We investigate instant-messaging (IM) users’ sense-making and practices around read-receipts: a feature of IM apps for supporting the awareness of turn-taking, i.e., whether a message recipient has read a message. Using a grounded-theory approach, we highlight the importance of five contextual factors – situational, relational, interactional, conversational, and personal – that shape the variety of IM users’ sense-making about read-receipts and strategies for utilizing them in different settings. This approach yields a 21-part typology comprising five types of senders’ speculation about why their messages with read-receipts have not been answered; eight types of recipients’ causes/reasons behind such non-response; and four types of senders’ and recipients’ subsequent strategies, respectively. Mismatches between senders’ speculations about un-responded-to read-receipted messages (URRMs) and recipients’ self-reported explanations are also discussed as sources of communicative friction. The findings reveal that, beyond indicating turn-taking, read-receipts have been leveraged as a strategic tool for various purposes in interpersonal relations.
Text chat applications are an integral part of daily social and professional communication. However, messages sent over text chat applications do not convey vocal or nonverbal information from the sender, and detecting the emotional tone in text-only messages is challenging. In this paper, we explore the effects of speech balloon shapes on the sender-receiver agreement regarding the emotionality of a text message. We first investigated the relationship between the shape of a speech balloon and the emotionality of speech text in Japanese manga. Based on these results, we created a system that automatically generates speech balloons matching linear emotional arousal intensity by Auxiliary Classifier Generative Adversarial Networks (ACGAN). Our evaluation results from a controlled experiment suggested that the use of emotional speech balloons outperforms the use of emoticons in decreasing the differences between message senders' and receivers' perceptions about the level of emotional arousal in text messages.
Virtual workspaces rapidly increased during the COVID-19 pandemic, and for many new collaborators, working remotely was their first introduction to their colleagues. Building rapport is essential for a healthy work environment, and while this can be achieved through non-textual responses within chat-based systems (e.g., emoji, GIF, stickers, memes), those non-textual responses are typically associated with personal relationships and informal settings. We studied the experiences of new collaborators (questionnaire N=49; interview N=14) in using non-textual responses to communicate with unacquainted teams and the effect of non-textual responses on new collaborators’ interpersonal bonds. We found new collaborators selectively and progressively use non-textual responses to establish interpersonal bonds. Moreover, the use of non-textual responses has exposed several limitations when used on various platforms. We conclude with design recommendations such as expanding the scope of interpretable non-textual responses and reducing selection time.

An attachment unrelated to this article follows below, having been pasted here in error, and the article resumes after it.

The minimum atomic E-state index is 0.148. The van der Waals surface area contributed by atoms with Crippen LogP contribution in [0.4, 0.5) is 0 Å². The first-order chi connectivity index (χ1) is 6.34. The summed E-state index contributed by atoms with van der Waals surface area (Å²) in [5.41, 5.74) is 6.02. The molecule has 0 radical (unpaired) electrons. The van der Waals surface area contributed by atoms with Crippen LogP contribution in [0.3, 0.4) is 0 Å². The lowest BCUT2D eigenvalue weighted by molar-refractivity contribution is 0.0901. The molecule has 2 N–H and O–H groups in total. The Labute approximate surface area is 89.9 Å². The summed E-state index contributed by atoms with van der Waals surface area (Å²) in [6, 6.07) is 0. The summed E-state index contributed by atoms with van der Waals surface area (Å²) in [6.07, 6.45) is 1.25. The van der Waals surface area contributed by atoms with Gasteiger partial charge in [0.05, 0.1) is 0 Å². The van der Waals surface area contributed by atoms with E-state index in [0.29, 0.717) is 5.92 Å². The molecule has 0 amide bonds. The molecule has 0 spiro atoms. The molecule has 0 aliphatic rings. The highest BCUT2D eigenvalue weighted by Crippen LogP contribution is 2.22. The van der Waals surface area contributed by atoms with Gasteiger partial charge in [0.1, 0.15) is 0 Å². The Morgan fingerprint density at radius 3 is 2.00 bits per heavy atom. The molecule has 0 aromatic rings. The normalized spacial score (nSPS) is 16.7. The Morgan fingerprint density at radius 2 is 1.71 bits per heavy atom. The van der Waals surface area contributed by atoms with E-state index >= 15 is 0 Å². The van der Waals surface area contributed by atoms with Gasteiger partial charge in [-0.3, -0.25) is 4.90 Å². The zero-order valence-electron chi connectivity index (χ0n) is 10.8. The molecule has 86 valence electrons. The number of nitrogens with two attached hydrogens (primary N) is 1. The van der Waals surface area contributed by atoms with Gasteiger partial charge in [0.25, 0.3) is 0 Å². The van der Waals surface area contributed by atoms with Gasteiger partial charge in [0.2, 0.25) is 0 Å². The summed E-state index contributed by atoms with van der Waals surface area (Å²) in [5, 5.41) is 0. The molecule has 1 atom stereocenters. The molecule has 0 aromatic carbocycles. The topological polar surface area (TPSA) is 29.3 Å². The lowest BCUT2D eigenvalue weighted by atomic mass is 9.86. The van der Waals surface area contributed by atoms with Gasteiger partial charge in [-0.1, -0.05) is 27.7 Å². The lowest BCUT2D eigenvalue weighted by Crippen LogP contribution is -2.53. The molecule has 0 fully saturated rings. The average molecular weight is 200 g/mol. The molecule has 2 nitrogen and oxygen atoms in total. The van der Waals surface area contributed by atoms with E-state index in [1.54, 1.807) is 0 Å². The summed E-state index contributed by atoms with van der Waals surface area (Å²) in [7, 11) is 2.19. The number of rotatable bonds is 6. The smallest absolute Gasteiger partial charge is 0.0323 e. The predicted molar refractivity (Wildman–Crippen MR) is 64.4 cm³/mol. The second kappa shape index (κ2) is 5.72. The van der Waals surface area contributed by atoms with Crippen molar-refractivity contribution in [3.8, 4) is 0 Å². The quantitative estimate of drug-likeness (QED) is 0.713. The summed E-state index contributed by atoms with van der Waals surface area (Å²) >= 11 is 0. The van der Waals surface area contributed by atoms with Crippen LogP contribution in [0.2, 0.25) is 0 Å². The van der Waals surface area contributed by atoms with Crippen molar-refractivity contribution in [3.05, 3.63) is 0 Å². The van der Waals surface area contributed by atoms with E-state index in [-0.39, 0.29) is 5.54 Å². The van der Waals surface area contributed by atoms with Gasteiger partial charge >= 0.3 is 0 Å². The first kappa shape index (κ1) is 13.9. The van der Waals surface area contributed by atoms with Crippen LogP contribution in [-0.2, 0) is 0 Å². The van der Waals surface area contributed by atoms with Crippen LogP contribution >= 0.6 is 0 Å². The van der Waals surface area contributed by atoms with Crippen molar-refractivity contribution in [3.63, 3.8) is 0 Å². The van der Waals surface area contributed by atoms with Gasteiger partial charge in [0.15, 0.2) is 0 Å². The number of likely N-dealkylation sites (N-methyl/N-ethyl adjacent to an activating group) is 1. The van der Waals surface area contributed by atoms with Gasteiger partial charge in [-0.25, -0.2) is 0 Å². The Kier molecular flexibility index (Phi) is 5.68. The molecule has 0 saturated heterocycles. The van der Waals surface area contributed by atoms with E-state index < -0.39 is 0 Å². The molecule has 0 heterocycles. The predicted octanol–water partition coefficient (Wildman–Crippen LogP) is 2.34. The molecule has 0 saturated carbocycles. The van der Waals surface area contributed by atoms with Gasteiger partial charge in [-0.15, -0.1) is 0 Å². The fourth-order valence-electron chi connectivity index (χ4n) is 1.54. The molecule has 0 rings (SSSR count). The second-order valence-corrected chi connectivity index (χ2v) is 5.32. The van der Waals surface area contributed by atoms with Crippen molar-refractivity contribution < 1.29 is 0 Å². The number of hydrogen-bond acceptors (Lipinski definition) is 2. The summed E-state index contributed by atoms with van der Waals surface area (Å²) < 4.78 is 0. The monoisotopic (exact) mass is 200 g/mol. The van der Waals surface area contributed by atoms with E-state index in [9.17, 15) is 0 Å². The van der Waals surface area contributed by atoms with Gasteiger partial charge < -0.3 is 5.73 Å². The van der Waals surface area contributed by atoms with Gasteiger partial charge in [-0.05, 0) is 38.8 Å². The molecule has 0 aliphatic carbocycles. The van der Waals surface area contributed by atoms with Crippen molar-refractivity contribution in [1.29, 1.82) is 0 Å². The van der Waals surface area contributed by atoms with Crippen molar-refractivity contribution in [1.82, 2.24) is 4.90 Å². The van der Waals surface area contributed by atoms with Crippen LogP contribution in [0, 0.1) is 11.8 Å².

Attention-management tools can restrict online communication, but may cause collateral damage to their users’ fulfillment of communication expectations. This paper explores the idea of integrating attention management into instant messaging (IM), by 1) disclosing restriction status via an online status indicator (OSI) to manage contacts’ expectations, and 2) imposing communication limits to reduce communication distraction. We used a speed-dating design method to allow 43 participants to rapidly compare 48 types of OSI restriction in various conversational contexts. We identified two “tug-of-wars” that take place when attention management is integrated into IM apps: one between fulfilling one’s contacts’ expectations and protecting one’s own attention, and the other, between protecting one’s privacy and asserting the justifiability of using communication restrictions. We also highlighted the participants’ desire to be diplomatic for sustaining their positive images and maintaining relational connectedness. Finally, we provide design recommendations for integrating attention management into IM apps.